A few weeks after the second ‘Aktion,’ in August 1942, the Germans began to concentrate the Jewish population in Rawa Ruska, designating three streets in the poorest section of the town as an open ghetto. In this area there was no electricity and only two wells. Then in late September and early October 1942, Jews from Magierow, Niemirow, Uhnow, Potylicz, Lubycza, Krolewska and other nearby places were transferred into the Rawa Ruska ghetto. In addition, a number of Jews who had escaped from the trains heading to Belzec, also sought refuge there. As a result, the number of Jews in the ghetto rose to around 10,000 or more. Despite the new influx, the area of the ghetto was not increased at all. This led to tremendous overcrowding, with two or three families, between twenty and thirty people, living in each room. Together with the severe lack of food, water, warm clothing, and medicine, the appalling living conditions soon led to a large-scale outbreak of typhus in the ghetto. About ten to twenty people died daily from the disease. At the start of December 1942, the ghetto was declared closed. Jews were no longer permitted to leave the ghetto to go to their places of work. Fearing a further ‘Aktion,’ many Jews prepared bunkers and other places. In December 1942, the SS-und Polizeiführer Distrikt Galizien Friedrich Katzmann, used the severe typhus epidemic as a pretext for liquidating the Rawa Ruska ghetto. The liquidation ‘Aktion’ took place during 7 -11 December 1942, with the assistance of a squad of Security Police from Sokal, the Gendarmerie the Ukrainian Auxiliary Police, and the operational squad of the 5th Company of Police Regiment 24. In the report of 30 June 1943, prepared by Friedrich Katzmann, the circumstances of the ghetto’s liquidation are described as follows: The Rawa Ruska Jews, fearing an evacuation, hid those who were ill with typhus in holes in the ground. When the evacuation was set to begin, it was discovered that 3,000 Jews, sick with typhus, were lying around in the ghetto. All police officials, who had been vaccinated for typhus, had to be called upon immediately to destroy the source of the infection. Thus we were able to destroy this source of the plague, losing only one person in the process.
During the liquidation ‘Aktion,’ at least 5,000 Jews were shot on the spot, 2,500 were deported to Belzec in four trains, and several hundred young Jews were deported to various labour camps. The operational squad of the 5th Company of Police Regiment 24 alone shot 750 Jews during the ‘cleansing’ of the ghetto territory, according to the report dated 12 December 1942. After the liquidation of the ghetto, approximately 60 Jews were left alive in the town, housed in a separate barracks outside the ghetto, to bury those killed. Some of the young workers returned from the labour camps, three weeks later and they were employed in collecting, organising and sorting property from the Jewish homes and cleaning the territory of the former ghetto. Aside from these ‘legal Jews,’ about 250 to 300 illegal Jews were hiding in the ghetto, the ‘legal Jews’ provided them with food. The Germans shot many of the ‘illegal Jews ’ on sight. In March 1943, they shot the burial team, and the remaining 100 or so ‘legal Jews’ stayed in the ghetto until June 1943. The first head of this remnant ghetto from mid-December 1942 until mid-February 1943 was SS-Hauptscharführer Josef Grzimek, who from 19 February 1943, was the head of the ‘Judenlager’ in Lvov. On 1 May 1943, the remaining 300 to 400 Jewish inmates from the liquidated labour camp in Mosty Wielkie, which was located 23 miles east of Rawa Ruska, was transferred to Rawa Ruska. Here they were accommodated in 10 barracks and were employed in repairing and building roads. In June 1943, the Germans shot all these Jews, together with the others remaining in Rawa Ruska, as Kreishauptmann Hager, refused to provide them with food. The Germans even lured the remaining illegal Jews out of hiding with a false promise to send them to the labour camp at Porylicz if a specific sum of money was collected. The final massacre of the remaining Jews took place during 8-10 June 1943, in a mass grave in the forest near the village of Borowe, just to the west of Rawa Ruska. Local inhabitants were required to fill in the mass grave, blood streamed out and the ground continued to heave for some time after the shooting. Some witnesses recall that one group of victims was blown up with dynamite, scattering body parts around the vicinity.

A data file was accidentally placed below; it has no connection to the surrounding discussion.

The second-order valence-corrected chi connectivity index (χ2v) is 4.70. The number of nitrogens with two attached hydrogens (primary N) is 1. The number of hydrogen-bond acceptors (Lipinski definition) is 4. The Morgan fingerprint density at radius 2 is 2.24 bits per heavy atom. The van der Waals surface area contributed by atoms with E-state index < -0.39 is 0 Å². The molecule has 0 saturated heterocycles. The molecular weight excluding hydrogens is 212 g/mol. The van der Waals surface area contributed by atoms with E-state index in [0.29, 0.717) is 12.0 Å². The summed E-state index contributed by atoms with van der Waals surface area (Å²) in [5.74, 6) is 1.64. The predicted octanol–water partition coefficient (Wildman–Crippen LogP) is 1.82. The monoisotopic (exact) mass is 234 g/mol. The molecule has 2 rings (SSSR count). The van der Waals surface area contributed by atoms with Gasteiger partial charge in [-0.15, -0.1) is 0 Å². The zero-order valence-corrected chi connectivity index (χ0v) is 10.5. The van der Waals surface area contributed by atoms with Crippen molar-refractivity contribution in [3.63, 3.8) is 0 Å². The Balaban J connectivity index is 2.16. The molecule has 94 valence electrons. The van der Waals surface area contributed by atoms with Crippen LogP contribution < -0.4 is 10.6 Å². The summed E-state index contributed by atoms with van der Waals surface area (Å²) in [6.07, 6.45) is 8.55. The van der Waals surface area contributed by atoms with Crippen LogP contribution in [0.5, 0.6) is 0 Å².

On 29 January 1949, former SS-Hauptscharführer Josef Grzimek, head of the Jewish labour camp in Rawa Ruska, was sentenced to death in Poland, he died in prison during 1950. On 13 July 1949, former SS-Obersturmführer Oswald Heyduk was sentenced to life imprisonment in Munich, then West Germany.
Sources:The Encyclopaedia of Camps and Ghettos 1933-1945, USHMM, Indiana University Press Bloomington and Indianapolis 2012 Y. Arad, Belzec, Sobibor, Treblinka – The Aktion Reinhard Death Camps, Indiana University Press, Bloomington and Indianapolis 1987
Photograph - Tall Trees Archive